"After this one, we'll definitely be fired up," forward Vic Law said. "Wherever we're playing, whatever tournament we're in — hopefully it's NCAA — we'll be fired up. Definitely something that we need to bounce back from."

Collins isn't sweating his team's Saturday performance. He thinks his team is still playing well, and certainly the first two games in D.C. showed that.

So next week, when the Cats are doing what they've never done before, Collins expects his team to keep racking up those firsts.

"I think we're going to be fine," Collins said. "We're going to be fine. We got beat today. I think sometimes psychologically we talk too much about all that kind of stuff. We had two great wins. We got beat today by a really good team. We get rested up. We dust ourselves off.

"Nothing's guaranteed. Hopefully tomorrow night, whenever that show is, we see our name called, and we figure out and start preparing for who we're going to play. But we're going to be fine. We got character in our locker room. We're going to be ready. We'll get rested, get prepared. We'll try to play our best next Thursday or Friday, if we get that chance."

Northwestern running back Jeremy Larkin diagnosed with cervical stenosis, will retire immediately

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USA TODAY

Northwestern running back Jeremy Larkin diagnosed with cervical stenosis, will retire immediately

Tough news out of Evanston this morning: Northwestern announced that running back Jeremy Larkin will retire immediately after being diagnosed with cervical stenosis.

Cervical stenois is the narrowing of the spinal canal in one's neck, according to Mayo Clinic. Larkin's condition is thankfully not life-threatening, though it does prevent him from continuing to participate in the game of football. 

"Football has been a lifelong passion and it has been a process to reconcile the fact I won't be on that field again, given I've played this game since I was five years old," Larkin said.

"I'm extremely appreciative of the Northwestern sports medicine and athletic training staffs for uncovering this condition, and for my coaches and the medical staff for always putting my health first.

"I came to this University to engage at the absolute highest level on the field and in the classroom, and I'm grateful for the opportunity to continue one of those while supporting my teammates from the sideline."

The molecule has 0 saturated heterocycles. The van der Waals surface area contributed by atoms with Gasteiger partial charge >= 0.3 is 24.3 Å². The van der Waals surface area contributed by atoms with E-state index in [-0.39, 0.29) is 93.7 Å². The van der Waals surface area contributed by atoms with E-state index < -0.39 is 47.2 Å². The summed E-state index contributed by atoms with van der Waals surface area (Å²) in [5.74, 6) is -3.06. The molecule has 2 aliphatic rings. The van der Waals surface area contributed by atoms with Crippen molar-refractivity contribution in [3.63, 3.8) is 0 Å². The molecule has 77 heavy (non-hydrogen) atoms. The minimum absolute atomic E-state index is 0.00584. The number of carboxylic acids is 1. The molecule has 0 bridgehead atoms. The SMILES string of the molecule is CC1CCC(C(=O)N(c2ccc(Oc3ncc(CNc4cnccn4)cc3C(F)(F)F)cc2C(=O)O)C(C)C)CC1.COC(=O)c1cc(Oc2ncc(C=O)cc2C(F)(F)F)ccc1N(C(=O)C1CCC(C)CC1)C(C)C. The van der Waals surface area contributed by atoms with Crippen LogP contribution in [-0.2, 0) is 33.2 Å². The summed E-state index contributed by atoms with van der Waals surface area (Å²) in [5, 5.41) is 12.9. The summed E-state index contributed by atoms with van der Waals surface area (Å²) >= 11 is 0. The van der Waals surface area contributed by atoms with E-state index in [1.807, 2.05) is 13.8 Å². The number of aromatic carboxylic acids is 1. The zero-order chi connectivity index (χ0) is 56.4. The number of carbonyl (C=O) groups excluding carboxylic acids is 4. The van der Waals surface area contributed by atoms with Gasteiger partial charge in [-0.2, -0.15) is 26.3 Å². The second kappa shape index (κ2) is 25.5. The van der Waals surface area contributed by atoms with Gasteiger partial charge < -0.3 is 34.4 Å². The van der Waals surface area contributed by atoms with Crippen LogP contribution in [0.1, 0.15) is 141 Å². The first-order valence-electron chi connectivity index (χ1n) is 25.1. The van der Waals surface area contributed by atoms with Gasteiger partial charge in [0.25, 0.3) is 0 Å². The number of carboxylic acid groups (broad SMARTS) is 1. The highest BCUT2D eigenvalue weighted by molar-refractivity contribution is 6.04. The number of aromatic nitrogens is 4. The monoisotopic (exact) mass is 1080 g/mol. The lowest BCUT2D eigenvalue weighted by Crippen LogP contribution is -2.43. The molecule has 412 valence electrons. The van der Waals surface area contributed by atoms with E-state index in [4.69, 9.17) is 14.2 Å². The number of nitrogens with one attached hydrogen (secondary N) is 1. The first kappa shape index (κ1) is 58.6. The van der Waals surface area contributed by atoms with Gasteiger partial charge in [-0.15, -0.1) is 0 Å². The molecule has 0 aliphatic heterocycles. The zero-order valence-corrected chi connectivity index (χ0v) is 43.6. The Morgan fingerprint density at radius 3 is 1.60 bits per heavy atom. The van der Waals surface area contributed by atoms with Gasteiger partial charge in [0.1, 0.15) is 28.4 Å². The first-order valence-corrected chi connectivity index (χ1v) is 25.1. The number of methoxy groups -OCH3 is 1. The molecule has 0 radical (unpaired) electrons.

Head Coach Pat Fitzgerald called the news "heartbreaking."

"This is heartbreaking because I see every day how much Jeremy loves the game, loves his teammates, and loves to compete," Fitzgerald said in a statement. "But this is the absolute best possible outcome for him.

"The discovery of this condition allowed Jeremy and his family to make an informed decision for his long-term health and well-being. For those of us who have known Jeremy Larkin since his high school days, his future is exceptionally bright. I can't wait to see the impact he makes in our world."

Larkin is a sophomore from Cincinnati. He finishes his Northwestern career with 156 carries for 849 yards and 10 rushing touchdowns.

Former Illini champion Kevin Anderson upsets Roger Federer in Wimbledon quarterfinal

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USA TODAY

Former Illini champion Kevin Anderson upsets Roger Federer in Wimbledon quarterfinal

Former University of Illinois tennis star Kevin Anderson completed a marathon upset against an all-time great on the highest stage of professional tennis.

Anderson came back from two sets down to beat Roger Federer in Wimbledon’s quarterfinals 2-6, 6-7, 7-6, 6-4, 13-11 on Wednesday morning. He will play in the semifinals of the tournament for the first time in his career.

As a native of South Africa, Anderson played three seasons with the Fighting Illini and won the NCAA doubles championship during the 2005-06 season as a sophomore. The 32-year-old was a three-time All-American in singles at Illinois.

Now, as the eighth ranked singles player on the ATP World Tour, Anderson is a force to be reckoned with at the professional level. He made it all the way to the US Open final in 2017.

The former Illini star will look to keep his recent success going when he represents Illinois in the semifinals of Wimbledon this Friday.